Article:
The Negative Dialectics of Law
Luhmann and the Sociology of Juridical Concepts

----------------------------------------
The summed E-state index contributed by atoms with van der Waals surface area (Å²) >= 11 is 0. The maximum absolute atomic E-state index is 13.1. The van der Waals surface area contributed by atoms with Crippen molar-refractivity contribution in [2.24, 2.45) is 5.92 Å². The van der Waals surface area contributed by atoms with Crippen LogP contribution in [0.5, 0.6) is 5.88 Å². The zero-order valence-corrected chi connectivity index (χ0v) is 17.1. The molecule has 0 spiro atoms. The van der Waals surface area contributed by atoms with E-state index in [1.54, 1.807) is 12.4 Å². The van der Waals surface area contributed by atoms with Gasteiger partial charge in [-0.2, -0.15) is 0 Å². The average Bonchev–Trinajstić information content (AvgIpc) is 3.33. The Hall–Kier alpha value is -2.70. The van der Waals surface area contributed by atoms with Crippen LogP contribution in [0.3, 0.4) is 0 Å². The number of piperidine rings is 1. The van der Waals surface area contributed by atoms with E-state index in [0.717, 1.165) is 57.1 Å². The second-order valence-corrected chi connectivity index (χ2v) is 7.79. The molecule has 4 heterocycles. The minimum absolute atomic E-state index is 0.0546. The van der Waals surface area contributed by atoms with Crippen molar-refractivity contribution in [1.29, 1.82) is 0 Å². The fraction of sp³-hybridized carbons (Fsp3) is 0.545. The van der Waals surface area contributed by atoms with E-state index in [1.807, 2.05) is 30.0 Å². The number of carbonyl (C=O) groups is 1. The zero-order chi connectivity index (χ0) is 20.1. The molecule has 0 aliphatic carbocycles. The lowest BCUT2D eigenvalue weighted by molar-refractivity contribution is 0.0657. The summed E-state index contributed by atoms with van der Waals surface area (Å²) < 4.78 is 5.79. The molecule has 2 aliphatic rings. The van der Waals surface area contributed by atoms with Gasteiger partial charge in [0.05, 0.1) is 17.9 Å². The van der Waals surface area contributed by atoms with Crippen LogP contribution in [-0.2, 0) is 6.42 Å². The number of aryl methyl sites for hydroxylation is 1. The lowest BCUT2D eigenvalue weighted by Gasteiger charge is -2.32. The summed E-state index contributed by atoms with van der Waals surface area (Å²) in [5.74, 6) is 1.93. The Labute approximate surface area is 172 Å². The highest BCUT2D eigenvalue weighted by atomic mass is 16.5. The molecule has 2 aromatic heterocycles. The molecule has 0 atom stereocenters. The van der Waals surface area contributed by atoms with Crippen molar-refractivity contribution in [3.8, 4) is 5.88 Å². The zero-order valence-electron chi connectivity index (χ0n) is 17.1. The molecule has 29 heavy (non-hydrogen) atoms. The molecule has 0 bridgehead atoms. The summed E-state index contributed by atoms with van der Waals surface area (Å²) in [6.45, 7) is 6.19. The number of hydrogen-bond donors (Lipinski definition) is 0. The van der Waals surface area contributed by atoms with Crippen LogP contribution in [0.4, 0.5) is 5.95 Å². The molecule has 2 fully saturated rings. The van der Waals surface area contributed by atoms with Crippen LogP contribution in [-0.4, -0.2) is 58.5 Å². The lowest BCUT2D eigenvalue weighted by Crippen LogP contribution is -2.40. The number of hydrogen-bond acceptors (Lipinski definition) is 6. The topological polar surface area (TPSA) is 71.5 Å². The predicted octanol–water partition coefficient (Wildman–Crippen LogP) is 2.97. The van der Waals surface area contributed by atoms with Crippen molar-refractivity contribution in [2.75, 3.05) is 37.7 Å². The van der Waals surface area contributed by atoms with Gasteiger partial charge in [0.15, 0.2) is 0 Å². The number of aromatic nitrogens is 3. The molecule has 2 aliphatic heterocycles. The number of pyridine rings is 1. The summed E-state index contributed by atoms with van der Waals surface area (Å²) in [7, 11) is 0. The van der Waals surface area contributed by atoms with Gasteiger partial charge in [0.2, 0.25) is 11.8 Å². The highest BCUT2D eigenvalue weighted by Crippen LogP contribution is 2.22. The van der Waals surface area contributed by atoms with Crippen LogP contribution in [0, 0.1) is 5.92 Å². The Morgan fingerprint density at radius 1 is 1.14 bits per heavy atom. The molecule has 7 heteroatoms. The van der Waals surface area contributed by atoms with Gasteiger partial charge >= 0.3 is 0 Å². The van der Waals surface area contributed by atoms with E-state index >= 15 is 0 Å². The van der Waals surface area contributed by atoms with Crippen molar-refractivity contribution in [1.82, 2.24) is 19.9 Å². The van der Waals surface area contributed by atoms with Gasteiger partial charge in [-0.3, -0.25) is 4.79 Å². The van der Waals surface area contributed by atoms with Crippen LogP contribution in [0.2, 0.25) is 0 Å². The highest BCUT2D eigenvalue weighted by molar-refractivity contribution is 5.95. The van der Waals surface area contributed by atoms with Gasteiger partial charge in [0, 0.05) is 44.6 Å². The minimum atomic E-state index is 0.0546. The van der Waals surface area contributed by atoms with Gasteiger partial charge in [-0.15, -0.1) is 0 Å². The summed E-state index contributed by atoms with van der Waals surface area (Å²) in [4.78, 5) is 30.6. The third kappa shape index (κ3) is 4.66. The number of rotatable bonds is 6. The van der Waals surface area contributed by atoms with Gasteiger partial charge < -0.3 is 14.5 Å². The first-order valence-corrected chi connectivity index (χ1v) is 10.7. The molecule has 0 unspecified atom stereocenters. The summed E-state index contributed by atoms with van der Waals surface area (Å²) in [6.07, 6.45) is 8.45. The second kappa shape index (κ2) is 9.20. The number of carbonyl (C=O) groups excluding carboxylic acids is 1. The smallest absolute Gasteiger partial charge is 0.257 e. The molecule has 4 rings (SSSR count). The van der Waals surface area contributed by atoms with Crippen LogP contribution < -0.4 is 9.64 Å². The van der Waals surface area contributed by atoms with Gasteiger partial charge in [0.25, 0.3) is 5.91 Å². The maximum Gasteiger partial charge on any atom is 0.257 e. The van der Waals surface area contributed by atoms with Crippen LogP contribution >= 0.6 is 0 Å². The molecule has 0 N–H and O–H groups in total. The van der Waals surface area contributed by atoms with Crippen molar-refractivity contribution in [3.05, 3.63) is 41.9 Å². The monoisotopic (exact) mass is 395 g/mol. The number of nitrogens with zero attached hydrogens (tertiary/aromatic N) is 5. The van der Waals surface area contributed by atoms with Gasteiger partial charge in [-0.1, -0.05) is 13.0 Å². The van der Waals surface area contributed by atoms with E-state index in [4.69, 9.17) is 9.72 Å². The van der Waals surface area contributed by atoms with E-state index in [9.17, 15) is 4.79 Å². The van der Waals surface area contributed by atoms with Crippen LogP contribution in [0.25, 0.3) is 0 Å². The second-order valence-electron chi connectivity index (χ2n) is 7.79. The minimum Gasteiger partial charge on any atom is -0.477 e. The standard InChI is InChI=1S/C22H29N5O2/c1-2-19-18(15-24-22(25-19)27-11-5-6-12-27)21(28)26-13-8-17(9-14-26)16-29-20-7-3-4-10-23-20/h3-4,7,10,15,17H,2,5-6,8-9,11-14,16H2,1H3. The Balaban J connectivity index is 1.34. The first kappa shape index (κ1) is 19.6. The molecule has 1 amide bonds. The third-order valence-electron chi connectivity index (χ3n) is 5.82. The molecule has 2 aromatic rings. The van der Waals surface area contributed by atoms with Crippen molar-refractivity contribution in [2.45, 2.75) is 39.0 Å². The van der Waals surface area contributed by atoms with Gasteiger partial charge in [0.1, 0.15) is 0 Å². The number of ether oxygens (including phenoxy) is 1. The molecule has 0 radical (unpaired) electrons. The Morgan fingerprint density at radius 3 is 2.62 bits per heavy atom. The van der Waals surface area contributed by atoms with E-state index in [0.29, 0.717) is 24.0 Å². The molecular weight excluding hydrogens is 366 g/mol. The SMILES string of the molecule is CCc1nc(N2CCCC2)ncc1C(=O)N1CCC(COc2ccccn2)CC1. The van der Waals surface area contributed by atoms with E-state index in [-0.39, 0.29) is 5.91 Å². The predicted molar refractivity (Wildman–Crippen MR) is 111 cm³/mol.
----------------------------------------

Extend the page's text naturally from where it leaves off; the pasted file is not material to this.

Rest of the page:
This article proposes to read Niklas Luhmann’s sociological theory of law from the perspective of what may be called the negative dialectics of law: namely, the irreconcilable tension between law as a mechanism that reproduces institutional orders and stabilizes normative expectations, and law as a medium that empowers transformative action and motivates social innovations. Drawing on this tension, the article advances an interpretation of the critical potential of Luhmann’s conceptualization of law by pointing out that the normative form of society emerges out of conflicts about the form of the normative within society. This formulation supposes that the unfolding of law is not the rational completion of higher principles into unified social structures, but a contradictory outcome semantically produced through endless iterations of the difference between what is legal and what is illegal. In doing so, it argues for a sociological reconsideration of the work of juridical concepts in the everyday operation of legal communications, as well as in the normatively guided search for what is non-actualized within the existing scope of positive legal forms. By reading Luhmann along the lines of a critical engagement with the law, the article further calls for exploring constituent moments as instances of reflexive instability that signal the unmarked space of normativity and bring the politicality of concepts to the fore.